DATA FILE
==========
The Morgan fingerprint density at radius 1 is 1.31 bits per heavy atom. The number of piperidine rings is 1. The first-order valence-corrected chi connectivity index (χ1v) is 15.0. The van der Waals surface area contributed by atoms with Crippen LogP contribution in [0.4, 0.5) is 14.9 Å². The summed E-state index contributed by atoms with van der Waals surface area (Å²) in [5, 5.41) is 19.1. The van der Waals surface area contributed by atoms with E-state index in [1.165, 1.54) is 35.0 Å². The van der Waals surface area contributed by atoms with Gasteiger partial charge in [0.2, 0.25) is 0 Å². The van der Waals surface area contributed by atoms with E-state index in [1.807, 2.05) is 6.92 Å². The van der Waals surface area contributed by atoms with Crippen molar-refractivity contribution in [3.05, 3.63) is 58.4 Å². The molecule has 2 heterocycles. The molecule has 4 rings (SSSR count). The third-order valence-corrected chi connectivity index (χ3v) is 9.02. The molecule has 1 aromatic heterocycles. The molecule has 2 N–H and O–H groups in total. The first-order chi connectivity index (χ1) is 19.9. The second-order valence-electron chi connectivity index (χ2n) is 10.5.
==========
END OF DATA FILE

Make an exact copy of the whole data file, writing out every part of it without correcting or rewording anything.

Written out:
The Morgan fingerprint density at radius 1 is 1.31 bits per heavy atom. The number of piperidine rings is 1. The first-order valence-corrected chi connectivity index (χ1v) is 15.0. The van der Waals surface area contributed by atoms with Crippen LogP contribution in [0.4, 0.5) is 14.9 Å². The summed E-state index contributed by atoms with van der Waals surface area (Å²) in [5, 5.41) is 19.1. The van der Waals surface area contributed by atoms with E-state index in [1.165, 1.54) is 35.0 Å². The van der Waals surface area contributed by atoms with Gasteiger partial charge in [0.2, 0.25) is 0 Å². The van der Waals surface area contributed by atoms with E-state index in [1.807, 2.05) is 6.92 Å². The van der Waals surface area contributed by atoms with Crippen molar-refractivity contribution in [3.05, 3.63) is 58.4 Å². The molecule has 2 heterocycles. The molecule has 4 rings (SSSR count). The third-order valence-corrected chi connectivity index (χ3v) is 9.02. The molecule has 1 aromatic heterocycles. The molecule has 2 N–H and O–H groups in total. The first-order chi connectivity index (χ1) is 19.9. The second-order valence-electron chi connectivity index (χ2n) is 10.5.